He notes the popularity of low-fat, low-carb, gluten free, and non-GMO junk food is the result of nutrition messages taken out of context, without expert guidance.
Says Dr. Katz, “Reducing dietary fat makes sense when it means less pepperoni, more pinto beans; but not when it means all the Snackwells you can eat.”
Prebiotin: supporting a more plant-based diet
Prebiotin also supports healthy eating with its long-term focus on the benefits of vegetables and fruits to increase fiber consumption and reduce disease risk. “We have encouraged our customers since the founding of the company to improve their health by switching to a more plant-based diet, that includes more of the fiber we need to stay healthy,” says Prebiotin Medical Director, F. Wilson Jackson, MD.
“Our numerous blogs demonstrate that we are in complete support of THI’s emphasis on a diet based on unprocessed foods and vegetables, with less meat, sugar, and alcohol. Like THI, we also stress the benefits of other lifestyle changes. More exercise, regular sleep, and stress reduction all support better health.”
Dr. Jackson adds, “In addition, we encourage daily supplementation with Prebiotin, a totally plant-based product [a combination of chicory root-based inulin and oligofructose called oligofructose-enriched inulin or OEI.] Our OEI product has demonstrated benefits in reducing disease risk—while improving general health and well-being.”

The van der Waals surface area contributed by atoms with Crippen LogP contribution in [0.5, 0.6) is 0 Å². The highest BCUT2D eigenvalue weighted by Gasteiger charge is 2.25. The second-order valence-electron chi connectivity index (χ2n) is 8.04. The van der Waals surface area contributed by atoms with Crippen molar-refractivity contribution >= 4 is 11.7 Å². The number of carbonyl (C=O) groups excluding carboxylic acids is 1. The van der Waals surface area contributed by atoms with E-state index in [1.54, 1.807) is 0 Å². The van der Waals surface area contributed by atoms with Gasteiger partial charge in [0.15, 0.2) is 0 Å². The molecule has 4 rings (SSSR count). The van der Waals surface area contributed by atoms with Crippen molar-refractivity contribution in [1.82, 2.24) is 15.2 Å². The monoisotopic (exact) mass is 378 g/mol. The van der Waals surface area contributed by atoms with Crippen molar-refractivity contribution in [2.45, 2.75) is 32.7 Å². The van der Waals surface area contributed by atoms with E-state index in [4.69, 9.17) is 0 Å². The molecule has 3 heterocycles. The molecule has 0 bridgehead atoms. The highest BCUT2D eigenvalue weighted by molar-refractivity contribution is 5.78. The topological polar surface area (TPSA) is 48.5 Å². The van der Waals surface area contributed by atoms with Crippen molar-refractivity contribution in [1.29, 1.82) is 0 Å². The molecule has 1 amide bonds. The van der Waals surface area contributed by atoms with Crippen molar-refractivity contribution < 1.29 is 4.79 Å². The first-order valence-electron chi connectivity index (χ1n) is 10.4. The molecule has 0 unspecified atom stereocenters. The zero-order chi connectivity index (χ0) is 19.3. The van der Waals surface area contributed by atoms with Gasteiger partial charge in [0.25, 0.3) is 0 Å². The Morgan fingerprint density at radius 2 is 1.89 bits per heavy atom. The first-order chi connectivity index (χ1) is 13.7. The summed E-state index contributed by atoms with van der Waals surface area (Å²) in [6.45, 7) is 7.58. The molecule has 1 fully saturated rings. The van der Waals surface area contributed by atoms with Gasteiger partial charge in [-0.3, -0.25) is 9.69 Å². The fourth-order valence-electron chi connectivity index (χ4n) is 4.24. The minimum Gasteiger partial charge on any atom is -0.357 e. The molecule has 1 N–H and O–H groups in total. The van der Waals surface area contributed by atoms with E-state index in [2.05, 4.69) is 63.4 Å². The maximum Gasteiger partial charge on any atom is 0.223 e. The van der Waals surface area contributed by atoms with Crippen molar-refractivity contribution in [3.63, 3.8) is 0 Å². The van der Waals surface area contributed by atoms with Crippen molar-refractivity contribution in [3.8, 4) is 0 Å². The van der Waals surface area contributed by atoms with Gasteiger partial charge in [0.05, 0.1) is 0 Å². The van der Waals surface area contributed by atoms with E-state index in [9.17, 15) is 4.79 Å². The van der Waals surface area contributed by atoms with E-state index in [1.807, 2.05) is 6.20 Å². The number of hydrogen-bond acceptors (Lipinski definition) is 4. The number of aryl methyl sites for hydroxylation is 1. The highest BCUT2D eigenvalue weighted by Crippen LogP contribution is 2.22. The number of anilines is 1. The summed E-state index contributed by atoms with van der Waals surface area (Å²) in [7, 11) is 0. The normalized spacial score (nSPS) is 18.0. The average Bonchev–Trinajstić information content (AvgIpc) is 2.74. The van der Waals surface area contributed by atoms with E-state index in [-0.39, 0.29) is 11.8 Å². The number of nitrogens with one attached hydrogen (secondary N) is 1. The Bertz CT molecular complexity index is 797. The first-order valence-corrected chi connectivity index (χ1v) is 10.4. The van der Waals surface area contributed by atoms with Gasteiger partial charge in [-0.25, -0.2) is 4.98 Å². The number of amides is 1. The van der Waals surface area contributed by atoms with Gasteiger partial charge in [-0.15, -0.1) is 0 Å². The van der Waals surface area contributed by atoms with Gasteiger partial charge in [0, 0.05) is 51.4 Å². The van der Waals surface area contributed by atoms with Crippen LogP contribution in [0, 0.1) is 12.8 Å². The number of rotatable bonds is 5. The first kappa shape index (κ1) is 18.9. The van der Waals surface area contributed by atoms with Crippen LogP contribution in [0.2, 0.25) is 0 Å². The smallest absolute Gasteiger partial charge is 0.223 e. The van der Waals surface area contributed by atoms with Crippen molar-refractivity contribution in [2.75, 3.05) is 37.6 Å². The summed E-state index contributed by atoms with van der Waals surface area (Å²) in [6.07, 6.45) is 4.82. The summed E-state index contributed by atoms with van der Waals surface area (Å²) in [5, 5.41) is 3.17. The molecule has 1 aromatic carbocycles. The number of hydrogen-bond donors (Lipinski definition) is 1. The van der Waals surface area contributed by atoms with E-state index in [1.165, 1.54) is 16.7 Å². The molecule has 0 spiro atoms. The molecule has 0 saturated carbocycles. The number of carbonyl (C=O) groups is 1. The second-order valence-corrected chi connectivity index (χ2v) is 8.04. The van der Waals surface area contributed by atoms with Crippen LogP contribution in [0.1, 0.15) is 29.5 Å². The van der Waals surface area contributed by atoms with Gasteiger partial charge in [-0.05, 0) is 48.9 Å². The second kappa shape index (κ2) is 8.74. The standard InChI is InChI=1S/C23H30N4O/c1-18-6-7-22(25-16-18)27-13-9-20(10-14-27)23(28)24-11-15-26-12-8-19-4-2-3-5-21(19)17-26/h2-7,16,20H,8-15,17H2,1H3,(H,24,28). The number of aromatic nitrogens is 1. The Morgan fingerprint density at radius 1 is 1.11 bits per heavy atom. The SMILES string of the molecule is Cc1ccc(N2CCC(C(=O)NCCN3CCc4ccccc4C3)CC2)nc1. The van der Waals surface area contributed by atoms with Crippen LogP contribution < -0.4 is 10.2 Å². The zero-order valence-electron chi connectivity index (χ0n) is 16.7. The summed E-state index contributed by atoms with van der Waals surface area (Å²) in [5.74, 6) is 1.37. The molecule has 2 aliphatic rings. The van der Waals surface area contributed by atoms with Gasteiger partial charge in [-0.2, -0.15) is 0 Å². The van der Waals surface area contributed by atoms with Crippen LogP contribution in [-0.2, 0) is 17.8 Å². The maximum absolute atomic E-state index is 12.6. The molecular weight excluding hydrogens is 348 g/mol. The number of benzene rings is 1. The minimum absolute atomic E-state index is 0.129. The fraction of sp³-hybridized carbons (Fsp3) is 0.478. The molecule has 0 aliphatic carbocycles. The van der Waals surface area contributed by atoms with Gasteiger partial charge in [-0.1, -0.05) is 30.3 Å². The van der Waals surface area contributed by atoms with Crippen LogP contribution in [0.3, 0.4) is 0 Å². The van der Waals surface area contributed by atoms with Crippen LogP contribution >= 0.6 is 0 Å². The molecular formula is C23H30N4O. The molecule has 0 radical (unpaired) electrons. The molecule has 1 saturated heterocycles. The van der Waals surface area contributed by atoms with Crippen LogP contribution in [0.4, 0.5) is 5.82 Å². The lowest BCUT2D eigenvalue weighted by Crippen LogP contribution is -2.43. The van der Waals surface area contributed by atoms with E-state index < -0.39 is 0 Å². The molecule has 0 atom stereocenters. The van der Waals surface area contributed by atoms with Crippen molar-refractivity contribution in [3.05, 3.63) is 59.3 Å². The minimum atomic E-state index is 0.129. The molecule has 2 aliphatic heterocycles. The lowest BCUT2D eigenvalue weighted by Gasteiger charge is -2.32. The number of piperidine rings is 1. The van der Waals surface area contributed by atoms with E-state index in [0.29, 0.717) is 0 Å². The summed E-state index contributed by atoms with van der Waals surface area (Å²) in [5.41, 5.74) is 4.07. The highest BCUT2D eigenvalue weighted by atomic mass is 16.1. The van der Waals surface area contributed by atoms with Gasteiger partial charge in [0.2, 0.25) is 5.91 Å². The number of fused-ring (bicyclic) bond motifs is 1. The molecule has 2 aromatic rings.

Lifestyle interventions: the first line of defense
In a related article, featured THI council member Tom Rifai, MD writes that smoking and low levels of physical activity, as well as unhealthy foods together account for 80% of premature death in the United States.
Dr. Rifai explains that intensive lifestyle interventions at the primary care level “should be the first line of defense against most modern chronic diseases.”
This is especially relevant for the estimated 30.3 million adults with diabetes, the 84.1 million with prediabetes, and the additional millions with metabolic syndrome and obesity.
“At Prebiotin, we understand the critical impact of lifestyle interventions. We look forward to sharing the mission and message of the True Health Initiative with our wide range of supporters and website visitors,” says Prebiotin CEO Ron Walborn, Jr. “We share THI’s passionate commitment to reducing preventable illness and look forward to joining THI in helping to create a positive world-wide change.”
- Arends, Brett. ‘Totally bizarre!’ — nutritionists see red over study downplaying the health risks of red meat. MarketWatch.com. Published: Oct 6, 2019. Accessed 10-9-19.
- Greger M and Vij P [THI Council Members]. Lifestyle Medicine: A Brief Review of Its Dramatic Impact on Health and Survival. Truehealthinitiative.org. September 29, 2017. Accessed Sept 3, 2019.
- House of Commons Standing Committee on Health. Dec 5, 2017. Accessed Sept. 4, 2019.
- Jarnstrom, David. Age Smarter, Not Harder. In-Depth, Men’s Health. Delta SKY Magazine. Truehealthinitiative.org. 8 August, 2018. Accessed 9-1-19.
- Johnston BC, Zeraatkar D, Han MA, et al. Unprocessed Red Meat and Processed Meat Consumption: Dietary Guideline Recommendations From the Nutritional Recommendations (NutriRECS) Consortium. Annals of Internal Medicine. 1 Oct 2019. Accessed Oct 9, 2019.
- Katz DL, Doughty KN, Geagan K, et al. Advances in Nutrition. 08 May 2019. nmz023.
- Monteiro, CA, Cannon G, Lawrence M, et al. Ultra-processed foods, diet quality, and health using the NOVA classification system. Rome, FAO. 2019.
- Pett KD, Kahn J, Willett WC, Katz DL. THI White Paper. Ancel Keys and the Seven Countries Study. August 1, 2017.
- Rifai T. Wellness, weight loss, and disease prevention with the 5 keys to healthy lifestyle change. Consultant. 2018;58(2):53-57.
- True Health Initiative website. Accessed 8-31-19.